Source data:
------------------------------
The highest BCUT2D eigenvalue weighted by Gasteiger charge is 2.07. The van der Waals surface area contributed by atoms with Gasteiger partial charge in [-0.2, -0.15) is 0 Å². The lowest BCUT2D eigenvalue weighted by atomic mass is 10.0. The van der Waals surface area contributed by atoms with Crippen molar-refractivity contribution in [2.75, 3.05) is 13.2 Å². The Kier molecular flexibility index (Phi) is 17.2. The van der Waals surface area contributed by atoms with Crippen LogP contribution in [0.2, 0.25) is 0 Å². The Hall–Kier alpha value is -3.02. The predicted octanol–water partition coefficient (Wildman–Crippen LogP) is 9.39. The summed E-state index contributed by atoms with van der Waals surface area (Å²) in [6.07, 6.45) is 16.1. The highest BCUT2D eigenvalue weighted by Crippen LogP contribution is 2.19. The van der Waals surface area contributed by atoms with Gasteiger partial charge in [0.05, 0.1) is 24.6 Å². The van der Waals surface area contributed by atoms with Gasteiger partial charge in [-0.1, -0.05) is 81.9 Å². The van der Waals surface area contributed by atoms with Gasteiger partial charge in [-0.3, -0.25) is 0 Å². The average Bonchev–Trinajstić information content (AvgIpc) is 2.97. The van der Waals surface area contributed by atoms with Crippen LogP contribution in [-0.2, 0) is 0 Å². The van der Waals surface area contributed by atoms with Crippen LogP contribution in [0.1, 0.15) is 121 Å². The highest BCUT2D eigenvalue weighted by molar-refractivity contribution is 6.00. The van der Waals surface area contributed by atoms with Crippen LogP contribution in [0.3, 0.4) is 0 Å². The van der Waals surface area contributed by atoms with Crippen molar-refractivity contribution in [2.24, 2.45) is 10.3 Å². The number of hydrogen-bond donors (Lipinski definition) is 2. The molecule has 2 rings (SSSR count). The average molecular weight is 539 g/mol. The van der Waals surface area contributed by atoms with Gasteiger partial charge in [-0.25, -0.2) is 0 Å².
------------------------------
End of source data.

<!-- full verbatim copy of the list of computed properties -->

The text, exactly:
The highest BCUT2D eigenvalue weighted by Gasteiger charge is 2.07. The van der Waals surface area contributed by atoms with Gasteiger partial charge in [-0.2, -0.15) is 0 Å². The lowest BCUT2D eigenvalue weighted by atomic mass is 10.0. The van der Waals surface area contributed by atoms with Crippen molar-refractivity contribution in [2.75, 3.05) is 13.2 Å². The Kier molecular flexibility index (Phi) is 17.2. The van der Waals surface area contributed by atoms with Crippen LogP contribution in [0.2, 0.25) is 0 Å². The Hall–Kier alpha value is -3.02. The predicted octanol–water partition coefficient (Wildman–Crippen LogP) is 9.39. The summed E-state index contributed by atoms with van der Waals surface area (Å²) in [6.07, 6.45) is 16.1. The highest BCUT2D eigenvalue weighted by Crippen LogP contribution is 2.19. The van der Waals surface area contributed by atoms with Gasteiger partial charge in [0.05, 0.1) is 24.6 Å². The van der Waals surface area contributed by atoms with Gasteiger partial charge in [-0.1, -0.05) is 81.9 Å². The van der Waals surface area contributed by atoms with Gasteiger partial charge in [-0.3, -0.25) is 0 Å². The average Bonchev–Trinajstić information content (AvgIpc) is 2.97. The van der Waals surface area contributed by atoms with Crippen LogP contribution in [-0.2, 0) is 0 Å². The van der Waals surface area contributed by atoms with Crippen LogP contribution in [0.1, 0.15) is 121 Å². The highest BCUT2D eigenvalue weighted by molar-refractivity contribution is 6.00. The van der Waals surface area contributed by atoms with Crippen LogP contribution in [0.3, 0.4) is 0 Å². The van der Waals surface area contributed by atoms with Crippen molar-refractivity contribution in [2.24, 2.45) is 10.3 Å². The number of hydrogen-bond donors (Lipinski definition) is 2. The molecule has 2 rings (SSSR count). The average molecular weight is 539 g/mol. The van der Waals surface area contributed by atoms with Gasteiger partial charge in [-0.25, -0.2) is 0 Å².